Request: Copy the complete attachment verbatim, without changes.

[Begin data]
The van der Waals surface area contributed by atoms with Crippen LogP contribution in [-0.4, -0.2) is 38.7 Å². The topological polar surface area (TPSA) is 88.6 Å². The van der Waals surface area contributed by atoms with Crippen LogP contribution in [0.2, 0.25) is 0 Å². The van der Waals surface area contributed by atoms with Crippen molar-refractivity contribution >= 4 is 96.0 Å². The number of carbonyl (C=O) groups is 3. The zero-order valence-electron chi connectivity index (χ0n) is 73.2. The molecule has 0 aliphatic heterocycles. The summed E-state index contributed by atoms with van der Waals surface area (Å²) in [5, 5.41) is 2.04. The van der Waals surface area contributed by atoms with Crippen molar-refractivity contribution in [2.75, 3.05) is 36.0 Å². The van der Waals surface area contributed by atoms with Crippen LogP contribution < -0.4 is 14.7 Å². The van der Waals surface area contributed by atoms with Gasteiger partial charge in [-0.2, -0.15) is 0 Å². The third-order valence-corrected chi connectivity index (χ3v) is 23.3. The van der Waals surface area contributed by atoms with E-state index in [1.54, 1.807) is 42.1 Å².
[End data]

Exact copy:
The van der Waals surface area contributed by atoms with Crippen LogP contribution in [-0.4, -0.2) is 38.7 Å². The topological polar surface area (TPSA) is 88.6 Å². The van der Waals surface area contributed by atoms with Crippen LogP contribution in [0.2, 0.25) is 0 Å². The van der Waals surface area contributed by atoms with Crippen molar-refractivity contribution >= 4 is 96.0 Å². The number of carbonyl (C=O) groups is 3. The zero-order valence-electron chi connectivity index (χ0n) is 73.2. The molecule has 0 aliphatic heterocycles. The summed E-state index contributed by atoms with van der Waals surface area (Å²) in [5, 5.41) is 2.04. The van der Waals surface area contributed by atoms with Crippen molar-refractivity contribution in [2.75, 3.05) is 36.0 Å². The van der Waals surface area contributed by atoms with Crippen LogP contribution < -0.4 is 14.7 Å². The van der Waals surface area contributed by atoms with Gasteiger partial charge in [-0.2, -0.15) is 0 Å². The third-order valence-corrected chi connectivity index (χ3v) is 23.3. The van der Waals surface area contributed by atoms with E-state index in [1.54, 1.807) is 42.1 Å².